Urban Education Lab to study effects of CPS’ new full school day initiative

The University of Chicago Urban Education Institute and its newly established Urban Education Lab will study the effects of extending the school day in Chicago Public Schools, by taking advantage of the fact that 39 charter schools are implementing the policy change during the 2011-12 academic year.

The UEL also will partner with CPS to study the effects of rolling out the new policy citywide next academic year, in order to learn more about how educators can ensure the best possible public education for Chicago’s youth.

“The Urban Education Lab is dedicated to answering essential questions that will improve the quality of schooling in Chicago and across the nation,” said Timothy Knowles, the John Dewey Director of UEI and co-director of the Urban Education Lab. “Understanding the impact of Mayor Rahm Emanuel’s full school day initiative is of critical importance to Chicago and every urban school system in the country. We are thrilled to be a partner in this effort.”

Mayor Emanuel and Chicago Public Schools CEO Jean-Claude Brizard announced the study on Jan. 9, while they toured Benjamin E. Mays Elementary School on Chicago’s North Side. Mays Elementary and Genevieve Melody Elementary School, along with 37 other charter schools, began the full school day as children returned for the spring semester.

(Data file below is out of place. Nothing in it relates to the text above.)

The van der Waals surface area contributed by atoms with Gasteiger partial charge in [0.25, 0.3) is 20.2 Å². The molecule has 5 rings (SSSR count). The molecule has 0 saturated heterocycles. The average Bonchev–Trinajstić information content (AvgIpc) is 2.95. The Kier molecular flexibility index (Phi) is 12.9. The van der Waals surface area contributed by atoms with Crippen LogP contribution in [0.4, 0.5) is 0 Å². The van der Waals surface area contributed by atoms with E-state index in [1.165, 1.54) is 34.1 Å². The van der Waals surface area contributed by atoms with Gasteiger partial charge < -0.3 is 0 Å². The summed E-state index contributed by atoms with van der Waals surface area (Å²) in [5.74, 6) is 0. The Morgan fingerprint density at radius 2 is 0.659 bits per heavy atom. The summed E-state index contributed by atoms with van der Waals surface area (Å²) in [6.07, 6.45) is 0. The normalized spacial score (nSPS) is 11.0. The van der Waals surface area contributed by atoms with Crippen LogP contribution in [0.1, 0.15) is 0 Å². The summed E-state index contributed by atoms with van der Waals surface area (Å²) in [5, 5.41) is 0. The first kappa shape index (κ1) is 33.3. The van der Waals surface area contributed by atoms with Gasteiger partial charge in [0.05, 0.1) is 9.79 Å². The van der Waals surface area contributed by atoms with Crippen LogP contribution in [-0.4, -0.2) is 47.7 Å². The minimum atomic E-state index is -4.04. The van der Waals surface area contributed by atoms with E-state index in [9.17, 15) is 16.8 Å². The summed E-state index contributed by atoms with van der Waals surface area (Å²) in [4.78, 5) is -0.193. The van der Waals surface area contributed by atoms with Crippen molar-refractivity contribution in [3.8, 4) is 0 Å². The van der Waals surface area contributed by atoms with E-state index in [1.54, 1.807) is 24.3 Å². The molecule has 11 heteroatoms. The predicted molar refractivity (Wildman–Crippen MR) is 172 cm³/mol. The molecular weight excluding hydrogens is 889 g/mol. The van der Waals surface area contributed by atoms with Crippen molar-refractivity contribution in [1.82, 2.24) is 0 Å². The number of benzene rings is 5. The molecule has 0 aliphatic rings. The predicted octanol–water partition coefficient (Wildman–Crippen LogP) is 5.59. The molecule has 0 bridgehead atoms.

“By attending a school with a full school day, the children at Mays Elementary and Melody Elementary are no longer being shortchanged and instead will spend more time receiving instruction and focusing on learning, and ultimately receiving the education they deserve,” said Mayor Emanuel. “Lengthening the school day gives our kids the tools they need to excel in school and succeed in a global economy.”

“The quantity of instruction can mean the difference between a high school dropout and a college graduate,” said Brizard. “Studies show that whether we add time to reading, math and science classes or provide students with individual instruction in these areas, the more time students spend on task, the more they understand, learn and grow academically.”

The 302 students at Mays elementary will receive:

  • 35 additional minutes of reading per day
  • 18 additional minutes of mathematics per day
  • 16 additional minutes of science per day
  • 21 additional minutes of enrichment/ancillary lessons per day

The 306 students at Melody Elementary will receive:

  • 50 additional minutes of intervention (reading and math) per day
  • 20 additional minutes of writing per day
  • 20 additional minutes of science per day

In addition to Mays and Melody, the charter schools launching a full-day schedule include: three ASPIRA schools, five Perspectives schools, six CICS schools, two Prologue schools, three Shabazz schools, ten UNO schools, Providence Englewood elementary school, ACE high school, Legacy elementary school, ChiTech Academy high school, Youth Connection Charter Schools (12 campuses), Chicago Talent Development high school, U of C Donoghue Campus elementary school and Erie elementary school.

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UEI teacher

The University of Chicago's Donoghue Campus elementary school is one of the 39 city-area charter schools to transition to an extended school day.

Photo by Dan Dry

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News Office, University Communications
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773-702-2772

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